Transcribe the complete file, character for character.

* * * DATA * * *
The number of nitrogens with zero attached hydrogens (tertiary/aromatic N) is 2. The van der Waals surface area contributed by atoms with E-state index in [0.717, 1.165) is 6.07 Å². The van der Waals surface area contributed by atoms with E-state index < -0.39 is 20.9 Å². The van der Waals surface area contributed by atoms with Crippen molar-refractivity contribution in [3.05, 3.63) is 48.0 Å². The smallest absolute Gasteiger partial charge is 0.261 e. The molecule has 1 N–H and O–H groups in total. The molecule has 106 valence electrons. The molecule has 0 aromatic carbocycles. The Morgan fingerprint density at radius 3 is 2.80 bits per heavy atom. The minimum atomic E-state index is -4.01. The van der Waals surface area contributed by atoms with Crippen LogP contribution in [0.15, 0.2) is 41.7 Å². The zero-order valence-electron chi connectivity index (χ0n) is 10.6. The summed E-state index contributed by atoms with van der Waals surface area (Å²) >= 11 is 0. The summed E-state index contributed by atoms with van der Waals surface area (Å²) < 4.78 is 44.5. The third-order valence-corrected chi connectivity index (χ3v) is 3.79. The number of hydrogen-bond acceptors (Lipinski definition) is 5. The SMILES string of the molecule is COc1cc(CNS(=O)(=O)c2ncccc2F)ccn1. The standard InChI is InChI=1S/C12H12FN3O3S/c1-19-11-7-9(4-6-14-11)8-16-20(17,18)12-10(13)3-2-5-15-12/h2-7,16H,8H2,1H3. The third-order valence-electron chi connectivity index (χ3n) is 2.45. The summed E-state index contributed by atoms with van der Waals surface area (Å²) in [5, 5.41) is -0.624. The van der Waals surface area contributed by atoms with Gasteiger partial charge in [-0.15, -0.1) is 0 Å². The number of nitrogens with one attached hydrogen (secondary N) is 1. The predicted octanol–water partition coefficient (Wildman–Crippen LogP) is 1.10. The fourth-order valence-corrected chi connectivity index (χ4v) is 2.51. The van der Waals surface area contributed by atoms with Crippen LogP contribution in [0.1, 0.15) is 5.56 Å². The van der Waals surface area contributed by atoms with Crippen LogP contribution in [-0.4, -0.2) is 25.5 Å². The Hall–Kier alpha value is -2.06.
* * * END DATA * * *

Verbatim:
The number of nitrogens with zero attached hydrogens (tertiary/aromatic N) is 2. The van der Waals surface area contributed by atoms with E-state index in [0.717, 1.165) is 6.07 Å². The van der Waals surface area contributed by atoms with E-state index < -0.39 is 20.9 Å². The van der Waals surface area contributed by atoms with Crippen molar-refractivity contribution in [3.05, 3.63) is 48.0 Å². The smallest absolute Gasteiger partial charge is 0.261 e. The molecule has 1 N–H and O–H groups in total. The molecule has 106 valence electrons. The molecule has 0 aromatic carbocycles. The Morgan fingerprint density at radius 3 is 2.80 bits per heavy atom. The minimum atomic E-state index is -4.01. The van der Waals surface area contributed by atoms with Crippen LogP contribution in [0.15, 0.2) is 41.7 Å². The zero-order valence-electron chi connectivity index (χ0n) is 10.6. The summed E-state index contributed by atoms with van der Waals surface area (Å²) >= 11 is 0. The summed E-state index contributed by atoms with van der Waals surface area (Å²) < 4.78 is 44.5. The third-order valence-corrected chi connectivity index (χ3v) is 3.79. The number of hydrogen-bond acceptors (Lipinski definition) is 5. The SMILES string of the molecule is COc1cc(CNS(=O)(=O)c2ncccc2F)ccn1. The standard InChI is InChI=1S/C12H12FN3O3S/c1-19-11-7-9(4-6-14-11)8-16-20(17,18)12-10(13)3-2-5-15-12/h2-7,16H,8H2,1H3. The third-order valence-electron chi connectivity index (χ3n) is 2.45. The summed E-state index contributed by atoms with van der Waals surface area (Å²) in [5, 5.41) is -0.624. The van der Waals surface area contributed by atoms with Gasteiger partial charge in [-0.15, -0.1) is 0 Å². The number of nitrogens with one attached hydrogen (secondary N) is 1. The predicted octanol–water partition coefficient (Wildman–Crippen LogP) is 1.10. The fourth-order valence-corrected chi connectivity index (χ4v) is 2.51. The van der Waals surface area contributed by atoms with Crippen LogP contribution in [0.1, 0.15) is 5.56 Å². The van der Waals surface area contributed by atoms with Crippen LogP contribution in [-0.4, -0.2) is 25.5 Å². The Hall–Kier alpha value is -2.06.